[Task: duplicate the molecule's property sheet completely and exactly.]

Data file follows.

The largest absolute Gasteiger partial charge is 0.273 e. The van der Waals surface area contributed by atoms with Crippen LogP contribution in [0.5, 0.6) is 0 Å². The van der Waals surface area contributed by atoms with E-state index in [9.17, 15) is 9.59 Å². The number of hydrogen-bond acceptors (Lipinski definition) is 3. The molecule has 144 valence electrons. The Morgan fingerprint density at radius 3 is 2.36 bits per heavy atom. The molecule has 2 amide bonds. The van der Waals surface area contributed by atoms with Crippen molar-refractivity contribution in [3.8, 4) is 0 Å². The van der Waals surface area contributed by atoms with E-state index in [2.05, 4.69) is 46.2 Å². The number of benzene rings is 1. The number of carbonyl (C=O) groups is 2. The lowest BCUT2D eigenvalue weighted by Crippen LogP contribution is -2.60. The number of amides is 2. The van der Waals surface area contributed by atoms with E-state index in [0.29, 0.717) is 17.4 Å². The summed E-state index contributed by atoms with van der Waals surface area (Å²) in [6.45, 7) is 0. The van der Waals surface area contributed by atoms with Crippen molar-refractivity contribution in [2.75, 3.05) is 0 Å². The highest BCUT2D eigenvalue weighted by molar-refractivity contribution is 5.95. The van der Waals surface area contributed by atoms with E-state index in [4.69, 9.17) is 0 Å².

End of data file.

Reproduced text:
The largest absolute Gasteiger partial charge is 0.273 e. The van der Waals surface area contributed by atoms with Crippen LogP contribution in [0.5, 0.6) is 0 Å². The van der Waals surface area contributed by atoms with E-state index in [9.17, 15) is 9.59 Å². The number of hydrogen-bond acceptors (Lipinski definition) is 3. The molecule has 144 valence electrons. The Morgan fingerprint density at radius 3 is 2.36 bits per heavy atom. The molecule has 2 amide bonds. The van der Waals surface area contributed by atoms with Crippen molar-refractivity contribution in [3.8, 4) is 0 Å². The van der Waals surface area contributed by atoms with E-state index in [2.05, 4.69) is 46.2 Å². The number of benzene rings is 1. The number of carbonyl (C=O) groups is 2. The lowest BCUT2D eigenvalue weighted by Crippen LogP contribution is -2.60. The number of amides is 2. The van der Waals surface area contributed by atoms with E-state index in [0.29, 0.717) is 17.4 Å². The summed E-state index contributed by atoms with van der Waals surface area (Å²) in [6.45, 7) is 0. The van der Waals surface area contributed by atoms with Crippen molar-refractivity contribution in [2.75, 3.05) is 0 Å². The highest BCUT2D eigenvalue weighted by molar-refractivity contribution is 5.95. The van der Waals surface area contributed by atoms with E-state index in [4.69, 9.17) is 0 Å².